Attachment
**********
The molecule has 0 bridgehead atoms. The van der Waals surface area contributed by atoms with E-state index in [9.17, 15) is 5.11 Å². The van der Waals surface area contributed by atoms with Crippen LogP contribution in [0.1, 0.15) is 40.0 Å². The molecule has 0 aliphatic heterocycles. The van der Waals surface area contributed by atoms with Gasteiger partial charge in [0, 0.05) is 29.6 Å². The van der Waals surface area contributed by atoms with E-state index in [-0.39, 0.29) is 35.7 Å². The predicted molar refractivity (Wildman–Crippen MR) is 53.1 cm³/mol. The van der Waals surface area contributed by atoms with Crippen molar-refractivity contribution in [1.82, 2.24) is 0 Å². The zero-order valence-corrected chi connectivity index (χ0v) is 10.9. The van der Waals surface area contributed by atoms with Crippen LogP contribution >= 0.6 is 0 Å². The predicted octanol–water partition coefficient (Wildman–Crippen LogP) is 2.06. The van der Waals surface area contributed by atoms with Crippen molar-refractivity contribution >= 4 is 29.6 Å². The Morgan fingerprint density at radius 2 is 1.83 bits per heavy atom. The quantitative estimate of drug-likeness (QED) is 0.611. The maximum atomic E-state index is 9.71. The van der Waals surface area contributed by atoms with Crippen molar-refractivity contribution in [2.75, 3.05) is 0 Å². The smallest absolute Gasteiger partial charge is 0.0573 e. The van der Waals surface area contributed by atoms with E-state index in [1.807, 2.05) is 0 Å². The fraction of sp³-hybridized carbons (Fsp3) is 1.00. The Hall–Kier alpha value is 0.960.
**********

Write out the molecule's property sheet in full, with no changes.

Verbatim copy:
The molecule has 0 bridgehead atoms. The van der Waals surface area contributed by atoms with E-state index in [9.17, 15) is 5.11 Å². The van der Waals surface area contributed by atoms with Crippen LogP contribution in [0.1, 0.15) is 40.0 Å². The molecule has 0 aliphatic heterocycles. The van der Waals surface area contributed by atoms with Gasteiger partial charge in [0, 0.05) is 29.6 Å². The van der Waals surface area contributed by atoms with E-state index in [-0.39, 0.29) is 35.7 Å². The predicted molar refractivity (Wildman–Crippen MR) is 53.1 cm³/mol. The van der Waals surface area contributed by atoms with Crippen molar-refractivity contribution in [1.82, 2.24) is 0 Å². The zero-order valence-corrected chi connectivity index (χ0v) is 10.9. The van der Waals surface area contributed by atoms with Crippen LogP contribution >= 0.6 is 0 Å². The predicted octanol–water partition coefficient (Wildman–Crippen LogP) is 2.06. The van der Waals surface area contributed by atoms with Crippen molar-refractivity contribution >= 4 is 29.6 Å². The Morgan fingerprint density at radius 2 is 1.83 bits per heavy atom. The quantitative estimate of drug-likeness (QED) is 0.611. The maximum atomic E-state index is 9.71. The van der Waals surface area contributed by atoms with Crippen molar-refractivity contribution in [2.75, 3.05) is 0 Å². The smallest absolute Gasteiger partial charge is 0.0573 e. The van der Waals surface area contributed by atoms with E-state index in [1.807, 2.05) is 0 Å². The fraction of sp³-hybridized carbons (Fsp3) is 1.00. The Hall–Kier alpha value is 0.960.